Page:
The EU is keen to have its trade policies with its neighbours translate into better economic growth and higher incomes in its neighbourhood. Indeed, modernization and social stabilization will only be achieved there if more citizens benefit from rising prosperity.
The EU wants to strengthen cooperation with countries in its neighbourhood and to deepen trade relations, for example, with the European Economic Area (EEA) and the European Free Trade Association (EFTA), but above all with Deep and Comprehensive Free Trade Areas (DCFTAs). Since 2014, the agreements on free trade areas have constituted the largest (economic) part of association agreements with the EU neighbourhood countries Ukraine, Moldova and Georgia (the so-called “DCFTA3”). Since 2017, there has also been a Partnership Agreement with Armenia. Although a member of the Russia-dominated Eurasian Customs Union, Armenia at the same time seeks deeper political and economic cooperation with the EU.
“DCFTA” stands for “deep and comprehensive free trade area.” A “free trade area” is a form of economic integration in which the participating countries do not levy customs duties among each other and remove trade barriers. However, unlike a customs union (e.g., the EU), the member states continue to pursue an independent customs policy toward third countries.
“Comprehensive” and “deep” mean that it is not only about open markets for goods (duty-free for most products and abolition of export duties and quantity-related restrictions), but also about access to the services and capital markets. In addition, it covers regulatory issues, such as fair competition conditions (e.g., harmonized protection of intellectual property), access to public tenders, and uniform customs procedures. “Deep” refers to the harmonization of the regulatory environment with EU standards (e.g., technical rules for product safety for food and industrial products, but also standards in environmental, social and labor law) in order to meet (often international, agreed-to-via-the-WTO) safety levels and to reduce trade costs.
The EU follows this model in its new trade agreements with third countries (except developing countries). With respect to its eastern and southern neighbours, the goal is to have all legal and administrative regulations within the European Union (the so-called acquis communautaire) adopted. However, in this case, the degree of harmonization is flexible.
The so-called “DCFTA3” are the “most comprehensive” free trade areas outside the EU internal market. These Deep and Comprehensive Free Trade Agreements constitute the largest part of the EU Association Agreements with Moldova, Georgia and Ukraine. They are key instruments of theEuropean Neighbourhood Policy to facilitate policy convergence with the EU and, in connection with that, economic integration.
In full force and effect
June 2014 – June 2016
Since July 2016
Sept. 2014 – June 2016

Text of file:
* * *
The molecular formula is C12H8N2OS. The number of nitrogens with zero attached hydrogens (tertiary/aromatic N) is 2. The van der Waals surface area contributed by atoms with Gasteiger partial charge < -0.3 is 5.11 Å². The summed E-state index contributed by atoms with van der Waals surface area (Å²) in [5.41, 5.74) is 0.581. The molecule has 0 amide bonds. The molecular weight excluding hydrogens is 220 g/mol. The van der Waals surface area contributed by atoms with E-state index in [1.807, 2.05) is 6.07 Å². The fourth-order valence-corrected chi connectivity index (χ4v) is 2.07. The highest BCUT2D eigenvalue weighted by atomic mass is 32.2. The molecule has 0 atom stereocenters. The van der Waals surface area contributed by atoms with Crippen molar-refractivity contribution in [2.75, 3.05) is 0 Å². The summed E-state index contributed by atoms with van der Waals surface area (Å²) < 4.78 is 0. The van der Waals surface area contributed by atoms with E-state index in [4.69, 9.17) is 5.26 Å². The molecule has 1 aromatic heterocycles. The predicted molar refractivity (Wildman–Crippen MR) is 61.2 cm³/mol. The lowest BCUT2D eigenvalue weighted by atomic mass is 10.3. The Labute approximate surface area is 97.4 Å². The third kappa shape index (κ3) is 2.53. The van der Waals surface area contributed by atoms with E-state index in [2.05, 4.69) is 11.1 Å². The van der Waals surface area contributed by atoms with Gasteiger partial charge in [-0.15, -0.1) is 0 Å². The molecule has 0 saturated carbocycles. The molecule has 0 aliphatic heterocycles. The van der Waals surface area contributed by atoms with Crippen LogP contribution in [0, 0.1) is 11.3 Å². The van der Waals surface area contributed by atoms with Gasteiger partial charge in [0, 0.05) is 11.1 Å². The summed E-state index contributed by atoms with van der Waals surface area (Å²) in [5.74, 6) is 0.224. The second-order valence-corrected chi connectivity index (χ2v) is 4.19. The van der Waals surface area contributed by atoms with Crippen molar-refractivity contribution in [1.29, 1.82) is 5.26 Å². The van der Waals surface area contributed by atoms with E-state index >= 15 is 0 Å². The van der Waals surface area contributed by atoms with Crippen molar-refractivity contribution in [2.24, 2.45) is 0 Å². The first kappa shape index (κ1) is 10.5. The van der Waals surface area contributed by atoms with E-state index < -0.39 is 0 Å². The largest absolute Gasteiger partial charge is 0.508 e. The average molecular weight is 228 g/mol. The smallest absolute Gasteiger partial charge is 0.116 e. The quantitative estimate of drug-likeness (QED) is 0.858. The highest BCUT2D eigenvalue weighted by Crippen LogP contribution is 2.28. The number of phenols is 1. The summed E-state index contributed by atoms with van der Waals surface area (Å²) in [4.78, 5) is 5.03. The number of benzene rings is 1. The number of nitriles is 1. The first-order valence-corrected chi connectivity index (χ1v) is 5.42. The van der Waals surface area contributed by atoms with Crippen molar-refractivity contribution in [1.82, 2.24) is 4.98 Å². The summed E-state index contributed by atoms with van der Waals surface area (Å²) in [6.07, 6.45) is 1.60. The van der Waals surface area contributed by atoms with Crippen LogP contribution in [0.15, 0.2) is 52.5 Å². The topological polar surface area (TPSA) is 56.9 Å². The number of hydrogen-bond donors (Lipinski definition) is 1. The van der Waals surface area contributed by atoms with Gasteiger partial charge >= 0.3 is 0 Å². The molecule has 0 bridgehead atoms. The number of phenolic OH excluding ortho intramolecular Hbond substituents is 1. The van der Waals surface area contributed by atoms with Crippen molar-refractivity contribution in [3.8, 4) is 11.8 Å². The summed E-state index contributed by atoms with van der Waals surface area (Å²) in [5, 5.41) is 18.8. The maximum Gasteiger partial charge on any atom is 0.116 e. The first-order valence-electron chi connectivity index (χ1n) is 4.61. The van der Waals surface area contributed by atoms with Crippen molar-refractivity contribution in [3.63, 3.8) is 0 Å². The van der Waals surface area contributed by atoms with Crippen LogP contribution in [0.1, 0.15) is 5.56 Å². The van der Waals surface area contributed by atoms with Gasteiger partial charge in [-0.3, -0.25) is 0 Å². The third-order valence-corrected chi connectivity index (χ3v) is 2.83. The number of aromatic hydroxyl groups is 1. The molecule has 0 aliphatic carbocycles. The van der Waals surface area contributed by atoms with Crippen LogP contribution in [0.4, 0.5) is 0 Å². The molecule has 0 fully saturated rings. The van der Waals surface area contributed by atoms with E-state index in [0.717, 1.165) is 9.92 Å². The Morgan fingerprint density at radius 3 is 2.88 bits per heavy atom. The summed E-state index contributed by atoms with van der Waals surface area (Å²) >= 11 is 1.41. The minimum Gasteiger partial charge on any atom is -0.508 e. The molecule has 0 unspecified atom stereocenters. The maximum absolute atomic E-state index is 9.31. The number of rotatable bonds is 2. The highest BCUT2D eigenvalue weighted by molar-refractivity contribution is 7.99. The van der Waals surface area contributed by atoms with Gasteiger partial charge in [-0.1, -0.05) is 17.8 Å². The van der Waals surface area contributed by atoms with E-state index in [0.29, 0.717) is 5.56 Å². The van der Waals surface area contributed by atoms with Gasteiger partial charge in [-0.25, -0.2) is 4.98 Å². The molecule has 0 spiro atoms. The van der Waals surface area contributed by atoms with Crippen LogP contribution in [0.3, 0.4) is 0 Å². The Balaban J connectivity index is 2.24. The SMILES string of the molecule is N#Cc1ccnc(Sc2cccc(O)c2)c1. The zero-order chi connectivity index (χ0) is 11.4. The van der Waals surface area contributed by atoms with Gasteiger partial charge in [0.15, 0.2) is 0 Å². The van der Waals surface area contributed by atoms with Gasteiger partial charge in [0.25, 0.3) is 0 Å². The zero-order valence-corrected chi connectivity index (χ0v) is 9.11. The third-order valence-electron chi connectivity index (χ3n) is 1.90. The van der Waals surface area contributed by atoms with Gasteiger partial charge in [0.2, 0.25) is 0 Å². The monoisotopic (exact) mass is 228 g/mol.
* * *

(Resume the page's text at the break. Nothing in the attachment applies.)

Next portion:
Since July 2016
Jan. 2016 – Aug. 2017
Since September 2017
*Autonomous trade measures in force from April 2014 to Dec. 2015 allowed duty-free access to the EU market.
In 2016, the Bertelsmann Stiftung – in partnership with the Vienna Institute for International Economic Studies (wiiw) – analyzed the costs and benefits of the “DCFTA3” (see on right: Benefits and Costs of DCFTA: Evaluation of the Impact on Georgia, Moldova and Ukraine). After what has now been at least two and a half years of implementation, the project will review and update its findings in consultation with the stakeholders. What impacts have the agreements had or been having on the reform dynamics in Moldova, Georgia and Ukraine?
Relationship between trade and better living conditions
Since 2015, the EU and Tunisia, its neighbour to the south, have been negotiating a free trade area (ALECA). For the countries of the southern neighbourhood (to which the EU is not offering any prospect of accession), the DCFTAs have a different incentive structure than for countries of the Eastern Partnership, the majority of whose citizens are seeking “a return to Europe” or EU membership. Arab societies do not see the European model of democracy and social market economy as the only point of reference. They primarily view the EU as a donor and trading partner.
This raises questions about useful insights and experiences from the so-called “DCFTA3”: What is the relationship between the benefits of regulatory cooperation and the loss of national sovereignty rights, and which level of cooperation benefits all parties involved? Are the EU and the governments of neighbouring countries on an equal footing in negotiations? For the complex agreements to be accepted and enacted, are transparency as well as parliamentary and civil society participation enough?
Building on success – opportunities for a strategic (trade) policy
One special focus of the project is to strengthen direct exchange between the transformation countries from the eastern and southern neighbourhoods, and to make the experiences of the “DCFTA3” available to the states of the southern neighbourhood (initially for currently ongoing negotiations between the EU and Tunisia).
The project helps develop the EU´s trade and economic policy in its neighbourhood in a way that leads to better living conditions - and thereby improved social stability -- in these countries. In addition, in keeping with the #EUGlobalStrategy's concept of resilience, the project aims to assist the EU in preventing potential political and economic crises as well as in helping states and societies cope with existing crises better.
Economic integration and trade offer an opportunity for a nuanced policy that the highly integrated EU can develop with a ring of differently integrated countries for the benefit of all.